If a lender makes a loan to a borrower, but ends up having to discharge the debt due to the borrower’s bankruptcy or other qualifying trigger, then as far as the IRS is concerned, the discharged amount wasn’t free money to the borrower – it’s considered taxable income. How and when that discharged amount gets communicated to the borrower as well as the IRS can be a little complicated, but it’s about to get less so, if a recent IRS proposal goes through.
Here’s the scoop on what is causing the confusion and how the IRS proposes to clear matters up.
First, some background. Section 6050P of the IRS Code requires that discharged debt be included in the debtor’s gross income for tax purposes. The IRS is generally alerted that a discharge of debt of $600 or more in a given calendar year has occurred when a financial institution files the informational 1099-C Discharge of Indebtedness form.
One of These Things is Not Like the Other
The IRS Code identifies eight specific identifiable events that trigger the requirement to file a 1099-C. These events are:
- A discharge of indebtedness under title II of the U.S. Bankruptcy Code;
- A discharge that occurs when a debt is rendered unenforceable in a receivership, foreclosure, or similar proceeding in a federal or state court;
- A discharge due to expiration of the statute of limitations for collection of a debt or expiration of the statute of limitations for filing a claim or deficiency judgment;
- A discharge based on the election of foreclosure remedies that bar the financial institution from pursuing the indebtedness;
- A discharge based on a probate or similar proceeding that renders the debt unenforceable;
- A discharge that occurs when a financial institution and its debtor agree to discharge the debt at less than full consideration;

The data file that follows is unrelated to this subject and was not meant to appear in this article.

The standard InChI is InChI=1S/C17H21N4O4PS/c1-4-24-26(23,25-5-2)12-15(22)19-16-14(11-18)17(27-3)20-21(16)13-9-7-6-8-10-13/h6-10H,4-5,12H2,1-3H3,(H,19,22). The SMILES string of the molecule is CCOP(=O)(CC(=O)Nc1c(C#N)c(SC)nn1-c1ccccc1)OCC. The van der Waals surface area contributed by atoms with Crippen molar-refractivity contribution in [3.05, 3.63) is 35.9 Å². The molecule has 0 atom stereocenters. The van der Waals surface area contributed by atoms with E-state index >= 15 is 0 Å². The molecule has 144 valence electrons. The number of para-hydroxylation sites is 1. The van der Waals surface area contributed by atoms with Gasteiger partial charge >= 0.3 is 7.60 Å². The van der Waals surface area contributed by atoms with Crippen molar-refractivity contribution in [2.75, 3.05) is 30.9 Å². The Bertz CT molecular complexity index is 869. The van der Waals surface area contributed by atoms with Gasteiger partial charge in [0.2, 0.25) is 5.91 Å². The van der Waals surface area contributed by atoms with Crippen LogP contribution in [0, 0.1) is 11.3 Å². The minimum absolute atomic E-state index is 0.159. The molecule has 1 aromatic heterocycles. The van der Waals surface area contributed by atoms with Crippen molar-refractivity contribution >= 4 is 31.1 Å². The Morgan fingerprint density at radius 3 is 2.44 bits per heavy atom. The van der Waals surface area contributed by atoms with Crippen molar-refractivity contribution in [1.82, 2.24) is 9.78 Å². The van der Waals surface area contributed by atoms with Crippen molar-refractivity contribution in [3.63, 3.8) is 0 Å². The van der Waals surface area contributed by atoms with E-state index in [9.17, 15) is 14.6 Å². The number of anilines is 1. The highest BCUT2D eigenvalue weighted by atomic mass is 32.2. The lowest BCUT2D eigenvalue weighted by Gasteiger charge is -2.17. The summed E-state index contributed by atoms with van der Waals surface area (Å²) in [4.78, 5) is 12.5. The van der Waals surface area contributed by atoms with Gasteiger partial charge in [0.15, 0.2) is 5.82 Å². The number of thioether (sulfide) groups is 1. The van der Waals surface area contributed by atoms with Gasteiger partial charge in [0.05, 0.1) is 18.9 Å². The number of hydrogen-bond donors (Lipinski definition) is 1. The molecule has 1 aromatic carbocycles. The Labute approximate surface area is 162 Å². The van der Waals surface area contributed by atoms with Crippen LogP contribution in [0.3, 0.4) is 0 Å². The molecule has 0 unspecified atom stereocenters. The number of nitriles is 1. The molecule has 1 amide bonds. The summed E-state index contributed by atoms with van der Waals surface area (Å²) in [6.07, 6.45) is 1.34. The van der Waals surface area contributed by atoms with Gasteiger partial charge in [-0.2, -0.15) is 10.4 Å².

- A discharge by the financial institution due to an established business practice or internal institution policy; or
- The expiration of a 36-month non-payment testing period.
The first seven triggers are based on an actual discharge of the debt. The last item, however, is not and, as a result, has been a source of confusion for both debtors and financial institutions. In addition, the IRS’s ability to enforce collection of taxes on the reported amount can be undermined if the actual discharge occurs in a year other than the year in which the 1099-C is filed. This is often the case when the 36-month, non-payment testing trigger is applied.
Financial institutions have struggled with identifying when the 36-month non-payment period has tolled as it requires a determination of whether the institution has received any payment on the debt and whether it has engaged in any significant bona fide collection activity during any of those calendar years. Debtors who receive a 1099-C as a result of a 36-month non-payment testing period may not understand that they do not have to include the debt amount as income if the debt has not actually been discharged by the creditor at that time.
As a result, the IRS has issued a proposed rule that would eliminate the 36-month non-payment test period as a trigger for filing a 1099-C Discharge of Indebtedness. This would leave us with the other seven factors noted above, all of which are triggered by an actual discharge of the underlying debt.
While it seems unlikely that there would be significant objections to the change, it is important to remember that the change is still only a proposal. Comment period closes Jan. 13, 2015. Until the rule is finalized with an effective date in place, the 36-month non-payment trigger remains in effect. Confusing or not.